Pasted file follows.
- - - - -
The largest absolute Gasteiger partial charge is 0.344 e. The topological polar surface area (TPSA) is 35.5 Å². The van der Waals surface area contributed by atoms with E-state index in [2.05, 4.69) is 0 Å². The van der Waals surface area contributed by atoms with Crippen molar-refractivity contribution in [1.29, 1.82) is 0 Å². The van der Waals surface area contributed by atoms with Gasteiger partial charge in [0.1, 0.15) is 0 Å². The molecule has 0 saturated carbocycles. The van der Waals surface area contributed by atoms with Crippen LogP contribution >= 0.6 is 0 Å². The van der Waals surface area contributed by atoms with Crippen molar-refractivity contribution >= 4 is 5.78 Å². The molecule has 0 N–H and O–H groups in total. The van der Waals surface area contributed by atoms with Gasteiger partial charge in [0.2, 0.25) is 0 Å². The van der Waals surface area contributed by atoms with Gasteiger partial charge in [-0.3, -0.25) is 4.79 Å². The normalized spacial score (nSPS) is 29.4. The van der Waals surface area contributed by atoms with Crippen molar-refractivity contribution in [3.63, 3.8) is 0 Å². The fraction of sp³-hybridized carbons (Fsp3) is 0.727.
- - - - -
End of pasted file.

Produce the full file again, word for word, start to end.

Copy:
The largest absolute Gasteiger partial charge is 0.344 e. The topological polar surface area (TPSA) is 35.5 Å². The van der Waals surface area contributed by atoms with E-state index in [2.05, 4.69) is 0 Å². The van der Waals surface area contributed by atoms with Crippen molar-refractivity contribution in [1.29, 1.82) is 0 Å². The van der Waals surface area contributed by atoms with Gasteiger partial charge in [0.1, 0.15) is 0 Å². The molecule has 0 saturated carbocycles. The van der Waals surface area contributed by atoms with Crippen LogP contribution >= 0.6 is 0 Å². The van der Waals surface area contributed by atoms with Crippen molar-refractivity contribution >= 4 is 5.78 Å². The molecule has 0 N–H and O–H groups in total. The van der Waals surface area contributed by atoms with Gasteiger partial charge in [0.2, 0.25) is 0 Å². The van der Waals surface area contributed by atoms with Gasteiger partial charge in [-0.3, -0.25) is 4.79 Å². The normalized spacial score (nSPS) is 29.4. The van der Waals surface area contributed by atoms with Crippen molar-refractivity contribution in [3.63, 3.8) is 0 Å². The fraction of sp³-hybridized carbons (Fsp3) is 0.727.